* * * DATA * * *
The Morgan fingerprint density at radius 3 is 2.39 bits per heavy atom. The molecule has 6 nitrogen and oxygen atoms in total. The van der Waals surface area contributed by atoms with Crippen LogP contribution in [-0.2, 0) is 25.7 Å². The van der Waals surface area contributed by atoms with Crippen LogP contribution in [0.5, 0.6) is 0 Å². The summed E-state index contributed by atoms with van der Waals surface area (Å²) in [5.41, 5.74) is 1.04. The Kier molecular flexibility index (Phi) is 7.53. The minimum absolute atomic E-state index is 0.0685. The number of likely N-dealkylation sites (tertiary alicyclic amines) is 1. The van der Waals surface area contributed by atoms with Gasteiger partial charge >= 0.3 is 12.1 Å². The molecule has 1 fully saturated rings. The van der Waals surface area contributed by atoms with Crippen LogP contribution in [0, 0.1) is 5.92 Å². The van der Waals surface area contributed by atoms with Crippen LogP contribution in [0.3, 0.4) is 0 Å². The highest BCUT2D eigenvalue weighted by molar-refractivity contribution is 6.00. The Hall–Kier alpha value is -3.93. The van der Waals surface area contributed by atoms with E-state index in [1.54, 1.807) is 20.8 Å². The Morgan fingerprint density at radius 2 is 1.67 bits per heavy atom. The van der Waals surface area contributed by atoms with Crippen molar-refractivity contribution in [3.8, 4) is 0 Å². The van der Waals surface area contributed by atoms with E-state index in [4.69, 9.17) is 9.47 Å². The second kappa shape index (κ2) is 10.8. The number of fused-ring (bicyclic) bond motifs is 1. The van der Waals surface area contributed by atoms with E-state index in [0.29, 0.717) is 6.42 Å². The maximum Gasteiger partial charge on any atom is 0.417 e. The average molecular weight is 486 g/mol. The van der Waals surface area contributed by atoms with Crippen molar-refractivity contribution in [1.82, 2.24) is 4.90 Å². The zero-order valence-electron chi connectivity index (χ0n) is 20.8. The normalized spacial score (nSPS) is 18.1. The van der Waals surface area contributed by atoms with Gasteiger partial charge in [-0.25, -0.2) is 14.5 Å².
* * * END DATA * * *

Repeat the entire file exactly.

The Morgan fingerprint density at radius 3 is 2.39 bits per heavy atom. The molecule has 6 nitrogen and oxygen atoms in total. The van der Waals surface area contributed by atoms with Crippen LogP contribution in [-0.2, 0) is 25.7 Å². The van der Waals surface area contributed by atoms with Crippen LogP contribution in [0.5, 0.6) is 0 Å². The summed E-state index contributed by atoms with van der Waals surface area (Å²) in [5.41, 5.74) is 1.04. The Kier molecular flexibility index (Phi) is 7.53. The minimum absolute atomic E-state index is 0.0685. The number of likely N-dealkylation sites (tertiary alicyclic amines) is 1. The van der Waals surface area contributed by atoms with Gasteiger partial charge >= 0.3 is 12.1 Å². The molecule has 1 fully saturated rings. The van der Waals surface area contributed by atoms with Crippen LogP contribution in [0, 0.1) is 5.92 Å². The van der Waals surface area contributed by atoms with Crippen LogP contribution in [0.3, 0.4) is 0 Å². The highest BCUT2D eigenvalue weighted by molar-refractivity contribution is 6.00. The Hall–Kier alpha value is -3.93. The van der Waals surface area contributed by atoms with E-state index in [1.54, 1.807) is 20.8 Å². The Morgan fingerprint density at radius 2 is 1.67 bits per heavy atom. The van der Waals surface area contributed by atoms with Crippen molar-refractivity contribution in [3.8, 4) is 0 Å². The van der Waals surface area contributed by atoms with E-state index in [4.69, 9.17) is 9.47 Å². The second kappa shape index (κ2) is 10.8. The number of fused-ring (bicyclic) bond motifs is 1. The van der Waals surface area contributed by atoms with E-state index in [0.29, 0.717) is 6.42 Å². The maximum Gasteiger partial charge on any atom is 0.417 e. The average molecular weight is 486 g/mol. The van der Waals surface area contributed by atoms with Crippen molar-refractivity contribution in [1.82, 2.24) is 4.90 Å². The zero-order valence-electron chi connectivity index (χ0n) is 20.8. The normalized spacial score (nSPS) is 18.1. The van der Waals surface area contributed by atoms with Gasteiger partial charge in [-0.25, -0.2) is 14.5 Å².